Saturday, August 13, 2011

Awesome night card, pt. 118


Have you ever thought about what makes a fitting final card for a player? I have. To me, this is an ideal farewell card for the late, great Paul Lindblad.

Lindblad was pitching for the Rangers in 1978 when he was purchased by the Yankees on Aug. 1. He appeared in seven games for New York and was purchased again after the season by the Mariners. He wouldn't appear in the majors after '78, and this 1979 Topps is the final card of his career.

The card looks the way it does, probably, because Topps didn't have much time to find Lindblad in a Yankees uniform, given that he arrived in New York in August. Normally, this would mean that Topps would go the airbrush route. But Topps is located in New York, so it probably found a way to track down a photo of Lindblad in pinstripes.

It wasn't made the normal way -- during daytime at spring training -- that baseball card photos were made in the '70s. Instead, Lindblad appears to have been photographed in Yankee Stadium just before the start of a night game.

The appearance of the photo accidentally captures perfectly Lindblad's pending exit in the majors. As the shadows envelop him and the flags fly amid changing winds, Lindblad, still in the spotlight, looks anxiously toward a future outside of the majors. It's a terrific image.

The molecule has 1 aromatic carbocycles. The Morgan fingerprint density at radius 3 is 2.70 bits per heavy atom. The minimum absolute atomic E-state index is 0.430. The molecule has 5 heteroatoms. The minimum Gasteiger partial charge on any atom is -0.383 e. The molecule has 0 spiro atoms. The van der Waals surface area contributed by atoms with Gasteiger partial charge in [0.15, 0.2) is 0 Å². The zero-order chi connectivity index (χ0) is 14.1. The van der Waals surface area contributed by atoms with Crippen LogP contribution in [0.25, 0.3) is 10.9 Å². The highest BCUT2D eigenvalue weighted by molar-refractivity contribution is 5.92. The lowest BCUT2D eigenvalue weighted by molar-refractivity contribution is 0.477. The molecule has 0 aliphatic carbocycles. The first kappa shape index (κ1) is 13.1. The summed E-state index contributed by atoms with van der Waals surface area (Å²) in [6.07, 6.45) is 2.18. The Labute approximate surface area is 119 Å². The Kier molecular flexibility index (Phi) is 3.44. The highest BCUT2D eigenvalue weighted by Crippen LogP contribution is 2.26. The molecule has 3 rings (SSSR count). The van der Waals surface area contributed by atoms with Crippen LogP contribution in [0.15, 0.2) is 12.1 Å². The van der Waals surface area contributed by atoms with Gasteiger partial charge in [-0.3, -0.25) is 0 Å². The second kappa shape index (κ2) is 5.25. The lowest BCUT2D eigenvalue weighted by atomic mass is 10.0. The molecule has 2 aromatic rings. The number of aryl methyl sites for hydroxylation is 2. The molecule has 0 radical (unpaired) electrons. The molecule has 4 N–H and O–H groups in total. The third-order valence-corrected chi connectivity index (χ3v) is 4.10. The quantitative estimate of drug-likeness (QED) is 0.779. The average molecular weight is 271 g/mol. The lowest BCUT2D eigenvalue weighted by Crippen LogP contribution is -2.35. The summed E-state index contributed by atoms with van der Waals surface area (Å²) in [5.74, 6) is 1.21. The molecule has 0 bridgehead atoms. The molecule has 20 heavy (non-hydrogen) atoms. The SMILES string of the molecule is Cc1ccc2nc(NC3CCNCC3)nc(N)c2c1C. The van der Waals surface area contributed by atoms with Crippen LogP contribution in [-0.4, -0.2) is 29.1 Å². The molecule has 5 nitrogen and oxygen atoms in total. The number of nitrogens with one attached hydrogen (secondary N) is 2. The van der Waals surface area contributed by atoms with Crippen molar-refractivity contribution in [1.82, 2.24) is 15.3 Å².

I'd like to track down some other appropriate final cards. One I can think of off the top of my head is one that everyone knows:


That is George Brett's last Topps card from during his playing career. I think that is simply perfect for a goodbye card.

I'm sure there are many others. Some were probably arranged knowing that it might be the player's final year. Some probably came about by accident.

At any rate, I think these cards should appear more often, as a fitting tribute for a veteran major leaguer.

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Night Card Binder candidate: Paul Lindblad, 1979 Topps, Card #634
Does it make the binder? You bet.

1 comment:

  1. Yup I am a fan of 'final tribute' cards as I refer to them. UD started identifying them as such in the late 90's. Roberto Clemente's 1973 card is probably the best although I also like steve garvey's 1988 score. I am biased.

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